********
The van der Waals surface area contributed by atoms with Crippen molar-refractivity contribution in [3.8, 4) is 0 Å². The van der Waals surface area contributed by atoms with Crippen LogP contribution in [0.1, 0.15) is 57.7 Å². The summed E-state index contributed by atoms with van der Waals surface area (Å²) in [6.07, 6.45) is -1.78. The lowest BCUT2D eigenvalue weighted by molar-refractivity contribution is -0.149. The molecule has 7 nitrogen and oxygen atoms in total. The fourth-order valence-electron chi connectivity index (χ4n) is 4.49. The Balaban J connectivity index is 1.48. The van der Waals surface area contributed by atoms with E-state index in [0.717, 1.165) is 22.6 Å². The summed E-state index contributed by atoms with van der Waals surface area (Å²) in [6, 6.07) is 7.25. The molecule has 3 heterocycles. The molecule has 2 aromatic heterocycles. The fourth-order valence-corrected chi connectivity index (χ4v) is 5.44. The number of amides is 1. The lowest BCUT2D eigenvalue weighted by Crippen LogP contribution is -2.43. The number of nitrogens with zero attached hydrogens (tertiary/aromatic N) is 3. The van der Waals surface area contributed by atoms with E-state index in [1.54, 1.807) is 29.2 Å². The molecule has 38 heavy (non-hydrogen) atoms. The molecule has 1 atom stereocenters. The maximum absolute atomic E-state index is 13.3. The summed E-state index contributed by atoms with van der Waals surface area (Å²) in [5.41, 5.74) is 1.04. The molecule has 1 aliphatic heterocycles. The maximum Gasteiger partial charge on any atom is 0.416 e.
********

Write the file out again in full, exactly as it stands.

The van der Waals surface area contributed by atoms with Crippen molar-refractivity contribution in [3.8, 4) is 0 Å². The van der Waals surface area contributed by atoms with Crippen LogP contribution in [0.1, 0.15) is 57.7 Å². The summed E-state index contributed by atoms with van der Waals surface area (Å²) in [6.07, 6.45) is -1.78. The lowest BCUT2D eigenvalue weighted by molar-refractivity contribution is -0.149. The molecule has 7 nitrogen and oxygen atoms in total. The fourth-order valence-electron chi connectivity index (χ4n) is 4.49. The Balaban J connectivity index is 1.48. The van der Waals surface area contributed by atoms with E-state index in [0.717, 1.165) is 22.6 Å². The summed E-state index contributed by atoms with van der Waals surface area (Å²) in [6, 6.07) is 7.25. The molecule has 3 heterocycles. The molecule has 2 aromatic heterocycles. The fourth-order valence-corrected chi connectivity index (χ4v) is 5.44. The number of amides is 1. The lowest BCUT2D eigenvalue weighted by Crippen LogP contribution is -2.43. The number of nitrogens with zero attached hydrogens (tertiary/aromatic N) is 3. The van der Waals surface area contributed by atoms with E-state index in [1.54, 1.807) is 29.2 Å². The molecule has 38 heavy (non-hydrogen) atoms. The molecule has 1 atom stereocenters. The maximum absolute atomic E-state index is 13.3. The summed E-state index contributed by atoms with van der Waals surface area (Å²) in [5.41, 5.74) is 1.04. The molecule has 1 aliphatic heterocycles. The maximum Gasteiger partial charge on any atom is 0.416 e.